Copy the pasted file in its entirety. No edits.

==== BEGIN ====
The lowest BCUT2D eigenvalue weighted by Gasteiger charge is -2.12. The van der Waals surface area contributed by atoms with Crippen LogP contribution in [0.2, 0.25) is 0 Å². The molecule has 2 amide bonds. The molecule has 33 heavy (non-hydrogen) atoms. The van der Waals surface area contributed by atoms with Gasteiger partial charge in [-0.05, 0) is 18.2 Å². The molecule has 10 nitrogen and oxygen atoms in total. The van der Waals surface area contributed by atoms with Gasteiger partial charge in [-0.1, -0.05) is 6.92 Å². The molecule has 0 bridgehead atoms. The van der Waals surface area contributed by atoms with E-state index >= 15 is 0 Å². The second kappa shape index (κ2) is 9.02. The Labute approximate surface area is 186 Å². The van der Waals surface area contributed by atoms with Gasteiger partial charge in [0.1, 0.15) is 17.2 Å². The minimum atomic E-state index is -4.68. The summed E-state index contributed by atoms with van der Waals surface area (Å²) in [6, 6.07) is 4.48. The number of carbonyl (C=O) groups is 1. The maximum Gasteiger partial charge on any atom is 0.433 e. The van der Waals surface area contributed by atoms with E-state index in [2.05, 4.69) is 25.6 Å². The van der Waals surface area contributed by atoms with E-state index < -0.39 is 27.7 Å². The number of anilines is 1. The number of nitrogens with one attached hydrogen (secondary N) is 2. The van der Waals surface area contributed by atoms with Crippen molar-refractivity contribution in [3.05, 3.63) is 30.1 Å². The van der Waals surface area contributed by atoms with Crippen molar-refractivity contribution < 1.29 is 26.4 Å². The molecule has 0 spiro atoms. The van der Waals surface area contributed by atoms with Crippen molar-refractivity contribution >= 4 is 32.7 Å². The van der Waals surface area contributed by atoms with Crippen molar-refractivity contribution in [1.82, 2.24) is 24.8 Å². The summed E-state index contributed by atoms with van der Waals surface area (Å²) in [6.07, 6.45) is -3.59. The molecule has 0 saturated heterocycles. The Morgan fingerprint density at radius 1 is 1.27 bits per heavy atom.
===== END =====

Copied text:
The lowest BCUT2D eigenvalue weighted by Gasteiger charge is -2.12. The van der Waals surface area contributed by atoms with Crippen LogP contribution in [0.2, 0.25) is 0 Å². The molecule has 2 amide bonds. The molecule has 33 heavy (non-hydrogen) atoms. The van der Waals surface area contributed by atoms with Gasteiger partial charge in [-0.05, 0) is 18.2 Å². The molecule has 10 nitrogen and oxygen atoms in total. The van der Waals surface area contributed by atoms with Gasteiger partial charge in [-0.1, -0.05) is 6.92 Å². The molecule has 0 bridgehead atoms. The van der Waals surface area contributed by atoms with E-state index >= 15 is 0 Å². The second kappa shape index (κ2) is 9.02. The Labute approximate surface area is 186 Å². The van der Waals surface area contributed by atoms with Gasteiger partial charge in [0.1, 0.15) is 17.2 Å². The minimum atomic E-state index is -4.68. The summed E-state index contributed by atoms with van der Waals surface area (Å²) in [6, 6.07) is 4.48. The number of carbonyl (C=O) groups is 1. The maximum Gasteiger partial charge on any atom is 0.433 e. The van der Waals surface area contributed by atoms with E-state index in [2.05, 4.69) is 25.6 Å². The van der Waals surface area contributed by atoms with E-state index < -0.39 is 27.7 Å². The number of anilines is 1. The number of nitrogens with one attached hydrogen (secondary N) is 2. The van der Waals surface area contributed by atoms with Crippen molar-refractivity contribution in [3.05, 3.63) is 30.1 Å². The van der Waals surface area contributed by atoms with Crippen molar-refractivity contribution < 1.29 is 26.4 Å². The molecule has 0 spiro atoms. The van der Waals surface area contributed by atoms with Crippen molar-refractivity contribution >= 4 is 32.7 Å². The van der Waals surface area contributed by atoms with Crippen molar-refractivity contribution in [1.82, 2.24) is 24.8 Å². The summed E-state index contributed by atoms with van der Waals surface area (Å²) in [6.07, 6.45) is -3.59. The molecule has 0 saturated heterocycles. The Morgan fingerprint density at radius 1 is 1.27 bits per heavy atom.